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Component Governance (mirroring feeds, white/blacklisting packages, etc.)

This suggestion is migrated to Developer Community. Please use below link to view the current status.
[Alex Mullans - Microsoft] I've broadened this suggestion to cover the overall investment area that we call "Component Governance", which includes a set of features to help you manage security, legal, and other risks in the external and OSS components you use.

For package and version curating like:
ProGet Connectors:

Feed Sync in MyGet:

Klondike Mirror

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Bigsby shared this idea  ·   ·  Flag idea as inappropriate…  ·  Admin →

This suggestion remains under review. Like we often do in VSTS engineering, we are in process of building integrated tooling for Microsoft’s engineering teams to enhance the sophistication of our own processes for governing OSS usage and managing risk. We are continuing to assess how this meets the needs of external customers as well as aligns with our commercial priorities and will provide updates should we decide to turn what we use internally into a public offering for our customers. The VSTS marketplace does include offerings from partners that integrate well with VSTS to provide Component Governance services.


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  • Martin 353237 commented  ·   ·  Flag as inappropriate

    Whitelisting of npm and nuget components from upstream sources is "must have" functionality in corporations. I think it is very important.

  • Michael Yermian commented  ·   ·  Flag as inappropriate

    Just another thought, instead of trying to come up with a means of component governance that is a one-size fits all, perhaps there can be extension points which will allow the community to create VSTS Extensions which extend the package management tool.

    The Team Calendar allows for this, and in fact, Microsoft demonstrates this via the VSTS Extension Samples having a Team Calendar extension.
    Calendar Public Events

  • Michael Yermian commented  ·   ·  Flag as inappropriate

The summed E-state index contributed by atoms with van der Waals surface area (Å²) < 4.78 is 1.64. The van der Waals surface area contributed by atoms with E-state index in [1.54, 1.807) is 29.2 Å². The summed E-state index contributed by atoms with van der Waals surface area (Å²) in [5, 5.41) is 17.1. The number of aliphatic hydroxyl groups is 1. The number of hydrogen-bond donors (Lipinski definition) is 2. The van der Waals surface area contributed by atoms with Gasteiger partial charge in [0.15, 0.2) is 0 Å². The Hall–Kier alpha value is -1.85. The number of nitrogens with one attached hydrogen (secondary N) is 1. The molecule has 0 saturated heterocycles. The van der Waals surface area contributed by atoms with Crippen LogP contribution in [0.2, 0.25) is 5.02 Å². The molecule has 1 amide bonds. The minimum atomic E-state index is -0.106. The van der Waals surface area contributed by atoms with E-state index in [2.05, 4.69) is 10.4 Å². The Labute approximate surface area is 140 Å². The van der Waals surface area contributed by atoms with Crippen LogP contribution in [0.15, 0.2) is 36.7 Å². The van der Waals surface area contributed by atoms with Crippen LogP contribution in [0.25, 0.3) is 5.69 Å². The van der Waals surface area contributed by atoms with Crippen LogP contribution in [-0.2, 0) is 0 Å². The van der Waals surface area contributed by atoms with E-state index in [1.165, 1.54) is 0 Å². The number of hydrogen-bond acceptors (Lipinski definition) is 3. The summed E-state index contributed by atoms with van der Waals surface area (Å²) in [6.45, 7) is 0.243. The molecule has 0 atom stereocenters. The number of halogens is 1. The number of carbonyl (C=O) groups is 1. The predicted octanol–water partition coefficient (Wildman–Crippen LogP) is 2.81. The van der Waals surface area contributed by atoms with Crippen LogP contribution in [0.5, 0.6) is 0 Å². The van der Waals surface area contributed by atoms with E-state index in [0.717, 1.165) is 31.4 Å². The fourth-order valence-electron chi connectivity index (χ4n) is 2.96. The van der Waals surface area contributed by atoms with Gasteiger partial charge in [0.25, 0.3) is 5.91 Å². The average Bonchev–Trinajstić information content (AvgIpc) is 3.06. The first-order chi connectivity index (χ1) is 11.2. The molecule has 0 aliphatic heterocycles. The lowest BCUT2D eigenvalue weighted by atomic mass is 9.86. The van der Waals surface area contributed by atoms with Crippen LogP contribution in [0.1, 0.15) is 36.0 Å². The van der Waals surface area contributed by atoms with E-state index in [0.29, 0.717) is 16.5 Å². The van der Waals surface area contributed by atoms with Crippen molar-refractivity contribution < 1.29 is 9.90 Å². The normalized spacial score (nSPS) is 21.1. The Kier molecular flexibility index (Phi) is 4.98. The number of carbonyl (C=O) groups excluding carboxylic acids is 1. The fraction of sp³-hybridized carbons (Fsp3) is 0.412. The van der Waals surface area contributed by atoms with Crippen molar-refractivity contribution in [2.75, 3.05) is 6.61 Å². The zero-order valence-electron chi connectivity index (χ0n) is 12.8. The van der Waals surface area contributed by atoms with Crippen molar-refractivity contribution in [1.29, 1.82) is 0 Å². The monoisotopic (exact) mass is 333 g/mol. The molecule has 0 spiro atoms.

One possible way of handling CG for upstream feeds (other feeds, would be to have the ability to have allow/block rules using rules syntax across package metadata with some key parts as first class markers. First-class markers would be "Package Type" (nuget, npm, maven, etc.), "Rule Type" (allow, block), and "Version Range". All other metadata should probably be part of the rule syntax. Here are some examples:

    nuget allow "Author=Microsoft and Id=*.AspNet.*" -- Trust All Microsoft AspNet packages
    nuget allow "Id=NetwonSoft.Json" version=[7.0.0,] -- Trust a specific package w/ specific versions
    nuget block "License=MIT License" -- Legal forbids any MIT Licensed packages
    npm allow "Id=rimraf" version=[1.0.0,] -- npm sample (same as nuget)

    The rules should run in order. Once all rules are ran, any unresolved dependencies should be automatically included. For example, let's say I have a package which depended on NetwonSoft.Json >= 7.0.0...

    Scenario A:
    nuget allow "Id=SomePackage"
    nuget allow "Id=NetwonSoft.Json" [8.0.0,]

    Because all version of NetwonSoft.Json 8.0.0 or higher are included, there is no need to (by default) include NewtonSoft.Json version lower than 8.0.0 even though SomePackage works on versions 7.0.0 or higher.

    Scenario B:
    nuget allow "Id=SomePackage"

    Since there is no rule for NetwonSoft.Json then NewtonSoft.Json 7.0.0 and higher are automatically whitelisted.

    Some combinations could cause some issues, for example, if I block NetwonSoft.Json entirely, but I have a dependency, it's equivalent to having a private feed with the package but missing dependencies, the IDE and build services will be unable to find a specific package from the provided feed.

  • Computing Mastery commented  ·   ·  Flag as inappropriate

    To elaborate further, these capabilities are what make package management able to appeal to Enterprise customers with InfoSec/ITSec, IT support & Legal departments who return control back to their departments respectively on what sort of risk the enterprise is exposed to from outside packages either from a security standpoint, long term ability to change if an old package became unavailable in the actual public feed and last but not least, the licensing. In Enterprise situations a huge amount of backlash can happen from these departments when they learn about package feeds and their use to deliver internal projects. There are some other higher end systems which address this type of thing as well, but I don't think it helps to list them here, getting the core needed capabilities built into this can go a long way to making VSTS/TFS a much stronger play as a good corporate citizen.

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